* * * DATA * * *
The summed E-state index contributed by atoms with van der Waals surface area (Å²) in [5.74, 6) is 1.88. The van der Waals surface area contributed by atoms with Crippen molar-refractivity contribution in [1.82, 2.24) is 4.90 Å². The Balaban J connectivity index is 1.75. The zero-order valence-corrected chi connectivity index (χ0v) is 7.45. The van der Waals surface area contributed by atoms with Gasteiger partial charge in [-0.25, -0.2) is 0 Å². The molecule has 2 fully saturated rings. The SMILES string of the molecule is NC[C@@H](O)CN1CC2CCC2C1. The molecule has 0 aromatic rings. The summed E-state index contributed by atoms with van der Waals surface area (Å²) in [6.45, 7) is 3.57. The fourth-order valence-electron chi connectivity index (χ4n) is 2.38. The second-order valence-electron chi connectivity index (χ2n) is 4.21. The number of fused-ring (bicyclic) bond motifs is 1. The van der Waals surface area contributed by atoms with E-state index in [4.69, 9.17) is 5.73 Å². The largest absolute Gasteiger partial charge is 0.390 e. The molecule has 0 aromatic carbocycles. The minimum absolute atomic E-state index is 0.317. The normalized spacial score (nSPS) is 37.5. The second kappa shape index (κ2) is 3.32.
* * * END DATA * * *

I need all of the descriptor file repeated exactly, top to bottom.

The summed E-state index contributed by atoms with van der Waals surface area (Å²) in [5.74, 6) is 1.88. The van der Waals surface area contributed by atoms with Crippen molar-refractivity contribution in [1.82, 2.24) is 4.90 Å². The Balaban J connectivity index is 1.75. The zero-order valence-corrected chi connectivity index (χ0v) is 7.45. The van der Waals surface area contributed by atoms with Gasteiger partial charge in [-0.25, -0.2) is 0 Å². The molecule has 2 fully saturated rings. The SMILES string of the molecule is NC[C@@H](O)CN1CC2CCC2C1. The molecule has 0 aromatic rings. The summed E-state index contributed by atoms with van der Waals surface area (Å²) in [6.45, 7) is 3.57. The fourth-order valence-electron chi connectivity index (χ4n) is 2.38. The second-order valence-electron chi connectivity index (χ2n) is 4.21. The number of fused-ring (bicyclic) bond motifs is 1. The van der Waals surface area contributed by atoms with E-state index in [4.69, 9.17) is 5.73 Å². The largest absolute Gasteiger partial charge is 0.390 e. The molecule has 0 aromatic carbocycles. The minimum absolute atomic E-state index is 0.317. The normalized spacial score (nSPS) is 37.5. The second kappa shape index (κ2) is 3.32.